In the late 1990s, Starbucks took off as a cultural phenomenon, and coffee has never been the same, for better and for worse. Much is said about the negative impacts of Starbucks – from health to destroying local businesses – and I dispute little of that… Starbucks isn’t quite McDonalds, but it’s close. On the upside, I can’t think of any business more responsible for the surge of interest in coffee as something more than just a morning fix – most Americans wouldn’t have any idea there’s something beyond Folgers if it wasn’t for Starbucks. While I don’t like hanging out at Starbucks, and will avoid going there if I have reasonably convenient options, I can still get a decent espresso any time I want one thanks to Starbucks. It’s certainly not the best coffee around, but it’s also by no means the worst. It’s cheap, clean, they pay their employees well, and I have no problem admitting I’m a member of their Gold Club. And while traveling with the US, it’s a godsend – otherwise I’d be stuck with gas station coffee and no espresso outside of cities.
These days my coffee habit tends towards the pedestrian. I brew a couple pots a day at home, using relatively conventional gear – a nice Mr. Coffee, permanent filters, and a burr grinder, made super, extra strong by grinding on the fine side and then using roughly 16oz grounds per 8oz cup of coffee. The best home brew system I have is the AeroPress – deceptively affordable as it makes superior coffee to devices costing 10x its price – but I rarely use it unless I’m traveling, as it’s the perfect travel maker (easy to clean, clean to replace, requires only filters and hot water). At coffee shops the only thing I ever order is a caffè macchiato, the perfect balance of espresso with a little bit of foamed milk, nowhere near as milk-heavy as a cappuccino, let alone a latte, it’s also the ideal canvas for a barrista to show off their artistic talents. Unfortunately, years ago Starbucks co-opted the term macchiato to mean a completely different drink – the caramel macchiato and its demented brethren – while keeping the traditional drink on their menu as an espresso macchiato. Since today’s Starbucks customer favors 10,000 calorie milkshakes that purportedly have some connection to coffee, my order has become a continuous source of confusion – at Starbucks I have to explain the drink about half the time, and at independent coffee shops I have to insist I actually do want a real macchiato and humbly accept the condescension thrown my way until they realize I’m not looking for anything with caramel and sea salt.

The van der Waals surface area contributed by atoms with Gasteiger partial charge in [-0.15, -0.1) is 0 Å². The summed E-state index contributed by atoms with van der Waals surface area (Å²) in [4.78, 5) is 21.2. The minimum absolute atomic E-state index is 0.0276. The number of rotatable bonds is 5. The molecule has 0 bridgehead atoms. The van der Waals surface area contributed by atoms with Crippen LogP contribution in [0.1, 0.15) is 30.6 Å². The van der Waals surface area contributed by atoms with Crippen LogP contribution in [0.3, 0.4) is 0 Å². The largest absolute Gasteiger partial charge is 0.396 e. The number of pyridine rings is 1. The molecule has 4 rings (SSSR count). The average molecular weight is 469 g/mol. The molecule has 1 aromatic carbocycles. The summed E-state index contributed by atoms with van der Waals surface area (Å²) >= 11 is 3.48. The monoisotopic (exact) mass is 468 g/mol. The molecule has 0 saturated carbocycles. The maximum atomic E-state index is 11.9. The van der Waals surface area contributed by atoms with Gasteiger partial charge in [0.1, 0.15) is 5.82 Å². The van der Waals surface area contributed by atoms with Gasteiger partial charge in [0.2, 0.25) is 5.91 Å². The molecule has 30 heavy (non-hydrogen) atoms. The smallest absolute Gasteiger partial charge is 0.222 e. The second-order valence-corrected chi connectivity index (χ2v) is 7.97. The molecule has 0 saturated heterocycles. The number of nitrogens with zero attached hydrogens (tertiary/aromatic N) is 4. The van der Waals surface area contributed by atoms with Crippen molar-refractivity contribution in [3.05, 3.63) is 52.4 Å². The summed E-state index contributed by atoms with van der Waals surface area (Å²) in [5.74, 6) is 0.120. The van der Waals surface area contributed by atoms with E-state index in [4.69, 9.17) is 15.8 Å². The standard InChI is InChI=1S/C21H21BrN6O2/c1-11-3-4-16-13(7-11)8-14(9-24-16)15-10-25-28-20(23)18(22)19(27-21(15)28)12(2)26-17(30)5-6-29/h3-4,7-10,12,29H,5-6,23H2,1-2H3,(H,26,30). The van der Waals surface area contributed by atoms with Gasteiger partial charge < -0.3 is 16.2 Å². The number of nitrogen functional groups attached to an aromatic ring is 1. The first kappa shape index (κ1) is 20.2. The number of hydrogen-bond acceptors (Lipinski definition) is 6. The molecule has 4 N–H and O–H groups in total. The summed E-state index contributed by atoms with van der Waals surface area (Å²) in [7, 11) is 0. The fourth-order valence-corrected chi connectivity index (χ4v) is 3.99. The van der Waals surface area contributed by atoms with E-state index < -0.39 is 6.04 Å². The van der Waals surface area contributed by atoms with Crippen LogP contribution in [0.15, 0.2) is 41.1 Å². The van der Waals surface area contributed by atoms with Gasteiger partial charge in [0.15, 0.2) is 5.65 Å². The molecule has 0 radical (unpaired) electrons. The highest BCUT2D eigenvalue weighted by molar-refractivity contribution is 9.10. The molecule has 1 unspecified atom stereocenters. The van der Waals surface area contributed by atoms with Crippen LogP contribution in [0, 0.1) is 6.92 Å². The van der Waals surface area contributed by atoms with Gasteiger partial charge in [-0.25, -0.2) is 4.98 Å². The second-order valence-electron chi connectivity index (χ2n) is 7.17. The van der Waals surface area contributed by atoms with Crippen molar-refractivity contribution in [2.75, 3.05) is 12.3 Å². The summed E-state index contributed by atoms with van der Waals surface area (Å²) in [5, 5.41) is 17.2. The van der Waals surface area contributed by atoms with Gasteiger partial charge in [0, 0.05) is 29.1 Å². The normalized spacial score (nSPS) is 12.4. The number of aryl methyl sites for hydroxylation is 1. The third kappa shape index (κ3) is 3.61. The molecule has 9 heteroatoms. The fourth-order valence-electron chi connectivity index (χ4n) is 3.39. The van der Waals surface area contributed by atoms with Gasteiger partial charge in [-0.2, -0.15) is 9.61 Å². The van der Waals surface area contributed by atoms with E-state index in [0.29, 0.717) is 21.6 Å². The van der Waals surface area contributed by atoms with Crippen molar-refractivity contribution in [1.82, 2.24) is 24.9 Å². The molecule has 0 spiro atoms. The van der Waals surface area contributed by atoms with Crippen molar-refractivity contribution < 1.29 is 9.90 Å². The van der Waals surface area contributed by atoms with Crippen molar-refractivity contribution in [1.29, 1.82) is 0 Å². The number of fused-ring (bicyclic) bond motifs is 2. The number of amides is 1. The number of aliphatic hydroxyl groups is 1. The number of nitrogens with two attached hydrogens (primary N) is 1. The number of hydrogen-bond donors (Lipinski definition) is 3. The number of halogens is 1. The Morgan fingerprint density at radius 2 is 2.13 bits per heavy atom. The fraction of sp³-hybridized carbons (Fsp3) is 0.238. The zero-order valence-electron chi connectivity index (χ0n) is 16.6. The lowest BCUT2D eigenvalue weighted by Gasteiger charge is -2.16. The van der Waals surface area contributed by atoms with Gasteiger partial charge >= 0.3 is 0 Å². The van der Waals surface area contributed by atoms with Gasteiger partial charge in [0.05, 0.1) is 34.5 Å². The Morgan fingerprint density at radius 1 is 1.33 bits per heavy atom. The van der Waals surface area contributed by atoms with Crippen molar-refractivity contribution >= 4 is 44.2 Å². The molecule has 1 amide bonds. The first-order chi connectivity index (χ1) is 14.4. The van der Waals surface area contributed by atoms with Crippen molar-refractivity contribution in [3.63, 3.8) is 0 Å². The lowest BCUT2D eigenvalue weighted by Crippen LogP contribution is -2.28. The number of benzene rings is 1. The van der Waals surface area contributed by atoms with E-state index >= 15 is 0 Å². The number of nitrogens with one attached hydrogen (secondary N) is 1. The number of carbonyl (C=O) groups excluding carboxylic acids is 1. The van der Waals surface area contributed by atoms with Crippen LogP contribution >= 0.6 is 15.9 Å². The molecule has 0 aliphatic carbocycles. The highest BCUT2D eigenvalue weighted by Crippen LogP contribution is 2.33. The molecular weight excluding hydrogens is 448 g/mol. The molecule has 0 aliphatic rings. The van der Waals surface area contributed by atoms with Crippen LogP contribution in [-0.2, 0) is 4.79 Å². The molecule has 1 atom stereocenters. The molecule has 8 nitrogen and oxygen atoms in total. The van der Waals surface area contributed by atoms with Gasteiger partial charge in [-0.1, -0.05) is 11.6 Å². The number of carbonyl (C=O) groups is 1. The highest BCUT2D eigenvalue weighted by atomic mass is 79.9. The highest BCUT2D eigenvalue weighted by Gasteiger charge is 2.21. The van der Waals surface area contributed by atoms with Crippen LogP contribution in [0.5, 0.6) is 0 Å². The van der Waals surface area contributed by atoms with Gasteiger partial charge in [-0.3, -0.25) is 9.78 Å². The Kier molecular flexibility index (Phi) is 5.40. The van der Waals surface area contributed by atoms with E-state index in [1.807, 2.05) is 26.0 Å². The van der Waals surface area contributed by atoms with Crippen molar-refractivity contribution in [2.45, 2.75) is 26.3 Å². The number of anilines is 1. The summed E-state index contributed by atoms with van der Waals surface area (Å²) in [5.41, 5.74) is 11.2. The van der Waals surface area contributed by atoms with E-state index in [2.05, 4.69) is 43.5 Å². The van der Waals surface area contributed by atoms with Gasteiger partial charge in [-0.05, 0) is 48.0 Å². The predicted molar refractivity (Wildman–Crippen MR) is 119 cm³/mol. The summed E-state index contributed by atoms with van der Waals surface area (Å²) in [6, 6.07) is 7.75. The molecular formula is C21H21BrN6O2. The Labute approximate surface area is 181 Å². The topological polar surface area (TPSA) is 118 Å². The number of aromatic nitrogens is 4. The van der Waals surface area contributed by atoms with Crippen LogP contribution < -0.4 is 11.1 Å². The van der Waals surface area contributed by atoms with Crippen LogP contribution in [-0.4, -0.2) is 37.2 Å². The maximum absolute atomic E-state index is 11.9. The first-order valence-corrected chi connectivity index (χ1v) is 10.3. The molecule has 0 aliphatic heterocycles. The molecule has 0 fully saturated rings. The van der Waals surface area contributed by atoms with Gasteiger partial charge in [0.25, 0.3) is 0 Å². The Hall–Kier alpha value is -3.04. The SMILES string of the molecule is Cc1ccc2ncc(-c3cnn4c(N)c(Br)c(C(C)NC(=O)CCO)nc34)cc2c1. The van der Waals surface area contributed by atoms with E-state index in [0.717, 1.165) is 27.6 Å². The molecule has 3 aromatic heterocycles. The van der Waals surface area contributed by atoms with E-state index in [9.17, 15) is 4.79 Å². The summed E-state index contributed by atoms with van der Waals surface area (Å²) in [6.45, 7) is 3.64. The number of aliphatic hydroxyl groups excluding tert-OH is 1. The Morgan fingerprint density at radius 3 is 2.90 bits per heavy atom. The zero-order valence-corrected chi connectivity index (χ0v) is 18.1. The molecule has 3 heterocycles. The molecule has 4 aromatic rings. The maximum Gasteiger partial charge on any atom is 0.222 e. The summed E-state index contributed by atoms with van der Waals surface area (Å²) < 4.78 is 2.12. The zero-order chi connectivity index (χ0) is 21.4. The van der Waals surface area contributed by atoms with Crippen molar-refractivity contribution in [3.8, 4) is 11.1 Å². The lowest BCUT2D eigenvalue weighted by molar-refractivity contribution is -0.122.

I can’t imagine not drinking coffee. I barely drink alcohol, and have given up nicotine – both drugs which made their downsides readily apparent, even while the addiction tried to get me to ignore the drawbacks. Caffeine is also clearly addictive – withdrawal headaches are an obvious sign, if the compulsive consumption isn’t – but even more than alcohol is the most universally acceptable, tolerated, and shamelessly embraced drug addiction around because the negative effects are so minor and easily ignored. I’ve never missed work thanks to coffee, or woke up hacking and coughing. I’ve never been cautioned by doctors that I’m taking years off my life, or seen family members destroy theirs for another shot of espresso. It’s the perfect drug – a slight stimulant, great for mental activity as well as physical, packaged in an amazing delivery mechanism… a rich, sweet, bitter, fruity, savory, calorie-free, wonderful brew that pairs well with almost every kind of food, for every meal. What’s not to love?